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Cerdant Prepares Companies for the New, Permanent Normal of Remote Work

Taijuan Moorman Taijuan Moorman Cerdant Prepares Companies for the New, Permanent Normal of Remote Work
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Among the services Dublin cybersecurity company Cerdant offers are risk assessments, vulnerability scans and assisting companies in the switch to remote work — the latter a service that has become especially popular during the coronavirus pandemic.

Cerdant’s Chief Technology Officer Joshua Skeens, says his company had a handful of employees working remotely as part of its business continuity plans, which allowed it to send employees home quickly and easily. But back in March, many companies weren’t prepared to have their entire workforce work from home.

He says for an entire office or an entire company, going remote wasn’t as simple. And now, as businesses realize remote work may be the new and permanent normal, a business and lifestyle change is needed.

“It was a lot harder for people to do that long term for a large amount of staff, where it might be easy for a marketing person or sales to be traveling and have access back into systems and for applications,” he says.

This involves installing hardware, SSL and VPN appliances so employees can use their web browser of choice to securely get back into their usual business applications, desktops and file shares.

The company has also assisted brick-and-mortar businesses who don’t have a need to return to their offices, and have instead installed hardware firewall clients with a secure VPN back into the business via employees’ homes.

However, transitioning to remote work isn’t as simple as just installing a new piece of hardware.

Skeens points to a statistic reported by cybersecurity and antivirus software company Bitdefender, which said the increase of remote work has led to a 40% increase in exposure to hackers via Remote Desktop Protocols (i.e. managing their workstation or server remotely).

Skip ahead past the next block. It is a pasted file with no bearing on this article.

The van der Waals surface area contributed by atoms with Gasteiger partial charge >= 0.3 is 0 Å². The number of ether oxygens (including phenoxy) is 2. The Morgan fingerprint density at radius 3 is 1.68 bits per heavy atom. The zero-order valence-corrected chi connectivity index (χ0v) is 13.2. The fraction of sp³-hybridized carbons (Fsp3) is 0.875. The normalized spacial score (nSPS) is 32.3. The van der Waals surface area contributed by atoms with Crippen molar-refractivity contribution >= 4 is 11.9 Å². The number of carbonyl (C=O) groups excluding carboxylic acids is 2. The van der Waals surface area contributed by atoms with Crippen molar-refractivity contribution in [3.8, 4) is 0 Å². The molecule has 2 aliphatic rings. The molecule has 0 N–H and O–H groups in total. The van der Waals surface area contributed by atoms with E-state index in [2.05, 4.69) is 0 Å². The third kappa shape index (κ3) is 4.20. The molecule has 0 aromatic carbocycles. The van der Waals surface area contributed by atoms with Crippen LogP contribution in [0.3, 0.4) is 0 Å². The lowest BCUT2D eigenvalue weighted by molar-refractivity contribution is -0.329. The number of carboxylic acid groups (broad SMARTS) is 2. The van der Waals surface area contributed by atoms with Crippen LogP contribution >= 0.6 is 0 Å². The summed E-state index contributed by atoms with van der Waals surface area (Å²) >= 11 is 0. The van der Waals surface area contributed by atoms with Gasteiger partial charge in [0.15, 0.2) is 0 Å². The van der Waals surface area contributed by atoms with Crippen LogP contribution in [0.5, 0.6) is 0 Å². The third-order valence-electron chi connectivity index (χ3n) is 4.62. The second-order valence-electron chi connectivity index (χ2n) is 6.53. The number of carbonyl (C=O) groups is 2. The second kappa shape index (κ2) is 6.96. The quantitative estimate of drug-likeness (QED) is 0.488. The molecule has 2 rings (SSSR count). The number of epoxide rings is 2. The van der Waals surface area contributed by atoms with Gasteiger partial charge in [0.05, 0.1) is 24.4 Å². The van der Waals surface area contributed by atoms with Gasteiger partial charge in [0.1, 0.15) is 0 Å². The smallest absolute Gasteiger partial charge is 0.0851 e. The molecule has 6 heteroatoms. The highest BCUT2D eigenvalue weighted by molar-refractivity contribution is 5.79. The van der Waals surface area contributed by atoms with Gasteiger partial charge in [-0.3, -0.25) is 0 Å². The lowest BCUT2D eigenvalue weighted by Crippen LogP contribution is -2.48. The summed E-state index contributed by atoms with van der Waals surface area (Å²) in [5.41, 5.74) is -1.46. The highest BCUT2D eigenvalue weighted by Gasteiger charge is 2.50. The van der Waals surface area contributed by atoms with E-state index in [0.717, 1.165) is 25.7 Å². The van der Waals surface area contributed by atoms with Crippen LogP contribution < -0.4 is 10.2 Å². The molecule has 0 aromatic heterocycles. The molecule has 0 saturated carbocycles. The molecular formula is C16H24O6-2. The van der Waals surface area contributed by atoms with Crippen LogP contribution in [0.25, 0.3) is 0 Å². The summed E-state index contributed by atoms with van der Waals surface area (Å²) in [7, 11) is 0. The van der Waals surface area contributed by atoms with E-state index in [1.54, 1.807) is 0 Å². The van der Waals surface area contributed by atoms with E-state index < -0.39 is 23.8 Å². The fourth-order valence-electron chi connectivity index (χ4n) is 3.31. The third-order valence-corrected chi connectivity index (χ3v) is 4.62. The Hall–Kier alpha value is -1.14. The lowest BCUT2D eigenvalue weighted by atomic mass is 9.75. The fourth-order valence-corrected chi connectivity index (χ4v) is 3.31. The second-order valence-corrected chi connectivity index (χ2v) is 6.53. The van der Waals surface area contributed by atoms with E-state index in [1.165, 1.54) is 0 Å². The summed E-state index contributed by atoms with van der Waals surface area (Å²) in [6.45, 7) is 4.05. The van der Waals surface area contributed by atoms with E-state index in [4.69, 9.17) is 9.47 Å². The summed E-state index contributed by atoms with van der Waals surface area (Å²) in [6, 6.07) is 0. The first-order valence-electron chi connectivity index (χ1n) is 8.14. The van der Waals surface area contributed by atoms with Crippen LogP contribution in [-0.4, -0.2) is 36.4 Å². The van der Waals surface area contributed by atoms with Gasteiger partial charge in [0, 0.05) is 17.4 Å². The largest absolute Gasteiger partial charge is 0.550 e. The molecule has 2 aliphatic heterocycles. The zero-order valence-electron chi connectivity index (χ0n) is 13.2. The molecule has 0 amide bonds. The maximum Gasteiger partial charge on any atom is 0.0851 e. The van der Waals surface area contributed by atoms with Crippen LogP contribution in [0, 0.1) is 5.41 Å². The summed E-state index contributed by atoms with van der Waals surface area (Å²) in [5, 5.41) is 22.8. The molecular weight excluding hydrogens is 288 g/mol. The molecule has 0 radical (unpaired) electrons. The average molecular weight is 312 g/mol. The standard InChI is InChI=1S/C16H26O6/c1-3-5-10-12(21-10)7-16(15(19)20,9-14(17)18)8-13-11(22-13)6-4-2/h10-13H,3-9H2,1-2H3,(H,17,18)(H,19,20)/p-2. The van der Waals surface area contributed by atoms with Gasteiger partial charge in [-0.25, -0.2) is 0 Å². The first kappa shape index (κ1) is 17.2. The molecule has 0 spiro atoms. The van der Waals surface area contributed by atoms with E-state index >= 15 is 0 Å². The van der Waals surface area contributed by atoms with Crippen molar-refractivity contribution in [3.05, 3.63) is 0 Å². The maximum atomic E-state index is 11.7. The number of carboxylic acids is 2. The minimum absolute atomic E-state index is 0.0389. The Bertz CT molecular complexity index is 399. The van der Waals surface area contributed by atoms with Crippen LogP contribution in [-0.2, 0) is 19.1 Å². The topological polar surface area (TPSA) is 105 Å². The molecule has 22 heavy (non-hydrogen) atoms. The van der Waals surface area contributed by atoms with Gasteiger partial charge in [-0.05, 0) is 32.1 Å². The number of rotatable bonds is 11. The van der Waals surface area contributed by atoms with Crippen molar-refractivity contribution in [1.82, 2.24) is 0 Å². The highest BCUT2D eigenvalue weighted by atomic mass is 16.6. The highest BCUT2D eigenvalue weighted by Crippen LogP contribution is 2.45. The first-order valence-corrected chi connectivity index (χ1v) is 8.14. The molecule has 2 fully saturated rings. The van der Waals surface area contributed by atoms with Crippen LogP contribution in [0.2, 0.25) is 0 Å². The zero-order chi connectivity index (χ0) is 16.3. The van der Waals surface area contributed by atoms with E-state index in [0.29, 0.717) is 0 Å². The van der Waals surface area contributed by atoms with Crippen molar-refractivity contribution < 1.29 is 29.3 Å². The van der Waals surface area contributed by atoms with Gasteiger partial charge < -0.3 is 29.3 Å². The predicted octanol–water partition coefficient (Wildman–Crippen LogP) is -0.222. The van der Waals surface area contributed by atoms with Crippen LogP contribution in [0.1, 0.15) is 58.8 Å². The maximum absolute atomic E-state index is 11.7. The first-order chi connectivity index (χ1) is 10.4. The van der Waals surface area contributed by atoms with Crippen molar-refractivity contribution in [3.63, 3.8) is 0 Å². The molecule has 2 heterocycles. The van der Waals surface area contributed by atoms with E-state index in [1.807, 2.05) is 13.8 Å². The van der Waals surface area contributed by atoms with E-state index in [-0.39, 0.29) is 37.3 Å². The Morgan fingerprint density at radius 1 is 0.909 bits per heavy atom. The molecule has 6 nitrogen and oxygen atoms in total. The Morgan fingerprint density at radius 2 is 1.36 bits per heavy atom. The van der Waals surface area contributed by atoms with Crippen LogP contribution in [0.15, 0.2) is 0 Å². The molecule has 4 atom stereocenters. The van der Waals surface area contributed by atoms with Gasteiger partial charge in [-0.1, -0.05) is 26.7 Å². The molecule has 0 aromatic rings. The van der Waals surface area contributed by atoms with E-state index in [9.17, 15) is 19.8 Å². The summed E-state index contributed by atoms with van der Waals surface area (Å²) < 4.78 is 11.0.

Actions as simple as using a shared computer for work, not completely locking down a computer, not having the proper antivirus software installed and so on could also contribute to an increase in security threats.

Plus, the increase in phishing scams and social engineering attacks doesn’t help either.

“You could have a remote employee that went home for the very first time to work and they’re sharing a laptop with their kids. I mean, that’s something that we even face here internally,” says Skeens. “You would hope that kids know the right thing to do, but most likely they don’t, depending on their age. So they could be installing malware unintentionally and opening up holes back into your corporate environment.”

However, despite its challenges Skeens says he has always been in favor of remote work. He says it’s a great benefit for employees who can spend less time on commuting and more time on self-improvement, learning and training. And given the hindsight of the pandemic, businesses should take this new normal seriously.

“I would urge businesses to take a look at that and not just think that we’re only going to have remote workers while the pandemic’s going on,” he says. “I think that this is something that they should really think about, investigate and take seriously about offering.”

“I think that we’re not going back,” he continues. “I think that as a business, you’re going to be on the outside looking in when you’re trying to hire candidates and you can’t offer remote work.”

Skeens tips for maintaining a positive company culture from home? Stay in contact with employees and regularly check-in, whether professionally or personally.

“I make sure personally that every single day that I’m checking in on at least a handful of employees to make sure they’re just doing OK,” he says. “People handle situations differently. It’s letting them know that you’re there for them.”

For more information on Cerdant, visit www.cerdant.com.

Our technology series is presented by our partners in the City of Dublin.

Dublin is a city of more than 47,000 residents located just northwest of Columbus, Ohio. The City of Dublin Economic Development team has a vision to make Dublin a Midwest IT Magnet through business leadership and sustainable workforce development. This commitment goes beyond short-term skills training to include long-term strategic and cultural support for the entire Dublin business community. Dublin is one of America’s Top 20 Creative Class Cities and is home to more than 20 corporate headquarters, an entrepreneurial center, 3,000+ businesses, world-class events and the urban, walkable Bridge Street District.

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